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Thirsk Property Battle Rumbles On

Thirsk Property Battle Rumbles On

Thirsk Council has been left frustrated in its attempts to have the premises of a now-defunct bar venue located in the town cleaned up.

The ongoing row between the local authority, Camerons Brewery and receiver Eddisons over the future and clean-up of a derelict bar located in a prominent position in the town looks set to continue with no sign of a solution in sight.

Town officials had hoped to gain access to the former Aspire bar, a triple-front premises located in the southern entrance of the town's Market Place, which has generated complaints from locals over the past few months.

With the building described as an eyesore by many residents, officials had hoped to gain access to it in a bid to clean up the premises and improve the image of Thirsk to visitors and homeowners in the area alike.

However, those plans now look to have been shelved amid confusion over the ownership of the property. The issue revolves around an ongoing legal dispute between Eddisons and the brewery as to who is responsible for the venue.

Eddisons, for example, while aware of the issues surrounding the premises, noted that as receiver it has no authority to undertake any work on the site, which it noted remained subject to a lease by Camerons.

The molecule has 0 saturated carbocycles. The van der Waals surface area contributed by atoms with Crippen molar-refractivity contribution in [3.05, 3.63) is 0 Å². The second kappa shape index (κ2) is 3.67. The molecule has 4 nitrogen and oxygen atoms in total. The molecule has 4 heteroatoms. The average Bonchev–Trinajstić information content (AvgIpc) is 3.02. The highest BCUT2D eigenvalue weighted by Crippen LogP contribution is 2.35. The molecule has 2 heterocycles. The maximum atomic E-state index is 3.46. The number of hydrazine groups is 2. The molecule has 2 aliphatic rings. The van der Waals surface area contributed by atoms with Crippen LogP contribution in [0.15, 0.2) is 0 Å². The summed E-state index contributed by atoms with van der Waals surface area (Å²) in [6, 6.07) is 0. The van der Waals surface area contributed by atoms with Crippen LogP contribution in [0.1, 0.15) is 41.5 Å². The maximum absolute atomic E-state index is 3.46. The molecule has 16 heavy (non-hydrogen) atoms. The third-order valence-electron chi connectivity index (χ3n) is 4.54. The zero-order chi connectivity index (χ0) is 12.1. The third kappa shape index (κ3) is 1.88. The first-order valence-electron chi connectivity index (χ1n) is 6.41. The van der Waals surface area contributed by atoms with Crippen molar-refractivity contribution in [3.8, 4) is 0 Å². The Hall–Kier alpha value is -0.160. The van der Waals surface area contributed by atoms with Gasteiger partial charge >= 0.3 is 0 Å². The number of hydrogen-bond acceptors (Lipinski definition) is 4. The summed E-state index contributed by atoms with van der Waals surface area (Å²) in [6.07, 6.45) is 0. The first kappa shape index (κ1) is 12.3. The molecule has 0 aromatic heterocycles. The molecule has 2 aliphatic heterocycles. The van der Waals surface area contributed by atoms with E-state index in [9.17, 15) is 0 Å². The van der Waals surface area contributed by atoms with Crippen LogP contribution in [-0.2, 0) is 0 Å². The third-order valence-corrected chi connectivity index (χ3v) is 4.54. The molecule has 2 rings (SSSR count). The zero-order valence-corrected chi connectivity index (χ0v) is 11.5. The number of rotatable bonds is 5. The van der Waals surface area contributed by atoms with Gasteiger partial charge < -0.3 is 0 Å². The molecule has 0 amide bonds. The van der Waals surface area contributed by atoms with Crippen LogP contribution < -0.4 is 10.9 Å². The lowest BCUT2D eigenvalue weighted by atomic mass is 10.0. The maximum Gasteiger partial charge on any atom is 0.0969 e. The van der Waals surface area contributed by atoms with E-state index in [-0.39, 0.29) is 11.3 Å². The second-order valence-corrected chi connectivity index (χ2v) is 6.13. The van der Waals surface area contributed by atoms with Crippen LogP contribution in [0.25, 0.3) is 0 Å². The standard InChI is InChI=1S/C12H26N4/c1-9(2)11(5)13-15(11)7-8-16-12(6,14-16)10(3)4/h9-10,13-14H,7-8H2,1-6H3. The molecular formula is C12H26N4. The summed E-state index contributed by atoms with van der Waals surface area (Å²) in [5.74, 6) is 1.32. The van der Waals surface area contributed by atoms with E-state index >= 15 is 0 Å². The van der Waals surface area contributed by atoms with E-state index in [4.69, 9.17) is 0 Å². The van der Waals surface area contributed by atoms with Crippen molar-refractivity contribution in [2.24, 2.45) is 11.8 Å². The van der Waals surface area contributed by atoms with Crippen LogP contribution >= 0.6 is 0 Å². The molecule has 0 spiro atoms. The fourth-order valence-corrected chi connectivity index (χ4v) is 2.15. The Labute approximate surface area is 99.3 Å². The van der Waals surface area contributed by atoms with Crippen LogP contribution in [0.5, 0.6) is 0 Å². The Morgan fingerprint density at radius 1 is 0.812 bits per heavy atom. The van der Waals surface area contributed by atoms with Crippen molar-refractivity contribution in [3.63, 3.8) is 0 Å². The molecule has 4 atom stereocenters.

However, the Hartlepool-based brewery has countered these claims, noting that the lease had been given up after the owner failed to complete essential work like soundproofing. To complicate matters further, the owner in question has subsequently gone into administration, with receiver Eddisons stepping in.

Despite this, the property company claims Camerons has ultimately failed to correctly hand over the lease on the premises, resulting in the current impasse.

The property was previously the subject of several complaints in the region regarding late-night noise, with issues stretching back three years. These complaints ultimately resulted in the brewery surrendering the licence for the bar, but with no end in sight to the current problems, its legacy looks set to remain a blight on Thirsk for some time to come.

Speaking to the Northern Echo, Deputy Mayor Councillor Ed Fraser expressed his frustration at the lack of developments. "It reflects very badly on the town and so we would like to get in there to clean it up," he told the newspaper.

The Council is said to now be considering the next course of action to take.

By Francesca Witney